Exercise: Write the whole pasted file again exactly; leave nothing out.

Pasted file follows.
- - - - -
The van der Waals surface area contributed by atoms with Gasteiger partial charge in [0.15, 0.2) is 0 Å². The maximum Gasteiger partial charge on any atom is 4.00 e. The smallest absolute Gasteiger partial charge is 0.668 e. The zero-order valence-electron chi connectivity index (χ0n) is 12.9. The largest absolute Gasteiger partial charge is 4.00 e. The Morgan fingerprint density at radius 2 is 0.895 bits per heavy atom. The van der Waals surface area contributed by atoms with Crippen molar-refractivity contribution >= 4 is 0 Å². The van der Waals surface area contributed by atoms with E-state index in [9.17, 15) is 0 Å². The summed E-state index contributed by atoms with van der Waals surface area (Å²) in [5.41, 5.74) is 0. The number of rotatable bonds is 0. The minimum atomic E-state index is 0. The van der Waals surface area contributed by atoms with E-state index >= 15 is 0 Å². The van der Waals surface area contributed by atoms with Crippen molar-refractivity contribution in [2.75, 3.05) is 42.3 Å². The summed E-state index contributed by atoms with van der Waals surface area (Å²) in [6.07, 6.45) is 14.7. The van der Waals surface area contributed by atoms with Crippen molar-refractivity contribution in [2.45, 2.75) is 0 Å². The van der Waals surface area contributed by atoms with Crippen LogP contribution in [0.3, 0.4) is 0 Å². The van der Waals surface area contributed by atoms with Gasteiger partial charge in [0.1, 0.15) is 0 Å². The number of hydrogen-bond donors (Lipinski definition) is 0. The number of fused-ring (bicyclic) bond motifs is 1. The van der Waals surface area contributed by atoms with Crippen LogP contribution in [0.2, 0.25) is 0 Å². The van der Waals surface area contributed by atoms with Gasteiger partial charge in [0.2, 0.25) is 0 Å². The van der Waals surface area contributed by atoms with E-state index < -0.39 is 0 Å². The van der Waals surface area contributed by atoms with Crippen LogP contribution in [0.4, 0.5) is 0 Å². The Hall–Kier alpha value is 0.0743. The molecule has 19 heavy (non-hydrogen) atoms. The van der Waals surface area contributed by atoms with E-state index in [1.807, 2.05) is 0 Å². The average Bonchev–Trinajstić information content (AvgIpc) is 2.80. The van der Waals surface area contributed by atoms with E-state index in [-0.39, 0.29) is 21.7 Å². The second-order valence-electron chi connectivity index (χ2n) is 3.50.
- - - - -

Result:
The van der Waals surface area contributed by atoms with Gasteiger partial charge in [0.15, 0.2) is 0 Å². The maximum Gasteiger partial charge on any atom is 4.00 e. The smallest absolute Gasteiger partial charge is 0.668 e. The zero-order valence-electron chi connectivity index (χ0n) is 12.9. The largest absolute Gasteiger partial charge is 4.00 e. The Morgan fingerprint density at radius 2 is 0.895 bits per heavy atom. The van der Waals surface area contributed by atoms with Crippen molar-refractivity contribution >= 4 is 0 Å². The van der Waals surface area contributed by atoms with E-state index in [9.17, 15) is 0 Å². The summed E-state index contributed by atoms with van der Waals surface area (Å²) in [5.41, 5.74) is 0. The number of rotatable bonds is 0. The minimum atomic E-state index is 0. The van der Waals surface area contributed by atoms with E-state index >= 15 is 0 Å². The van der Waals surface area contributed by atoms with Crippen molar-refractivity contribution in [2.75, 3.05) is 42.3 Å². The summed E-state index contributed by atoms with van der Waals surface area (Å²) in [6.07, 6.45) is 14.7. The van der Waals surface area contributed by atoms with Crippen molar-refractivity contribution in [2.45, 2.75) is 0 Å². The van der Waals surface area contributed by atoms with Crippen LogP contribution in [0.3, 0.4) is 0 Å². The van der Waals surface area contributed by atoms with Gasteiger partial charge in [0.1, 0.15) is 0 Å². The number of hydrogen-bond donors (Lipinski definition) is 0. The number of fused-ring (bicyclic) bond motifs is 1. The van der Waals surface area contributed by atoms with Crippen LogP contribution in [0.2, 0.25) is 0 Å². The van der Waals surface area contributed by atoms with Gasteiger partial charge in [0.2, 0.25) is 0 Å². The van der Waals surface area contributed by atoms with E-state index < -0.39 is 0 Å². The van der Waals surface area contributed by atoms with Crippen LogP contribution in [0.4, 0.5) is 0 Å². The Hall–Kier alpha value is 0.0743. The molecule has 19 heavy (non-hydrogen) atoms. The van der Waals surface area contributed by atoms with E-state index in [1.807, 2.05) is 0 Å². The average Bonchev–Trinajstić information content (AvgIpc) is 2.80. The van der Waals surface area contributed by atoms with E-state index in [-0.39, 0.29) is 21.7 Å². The second-order valence-electron chi connectivity index (χ2n) is 3.50.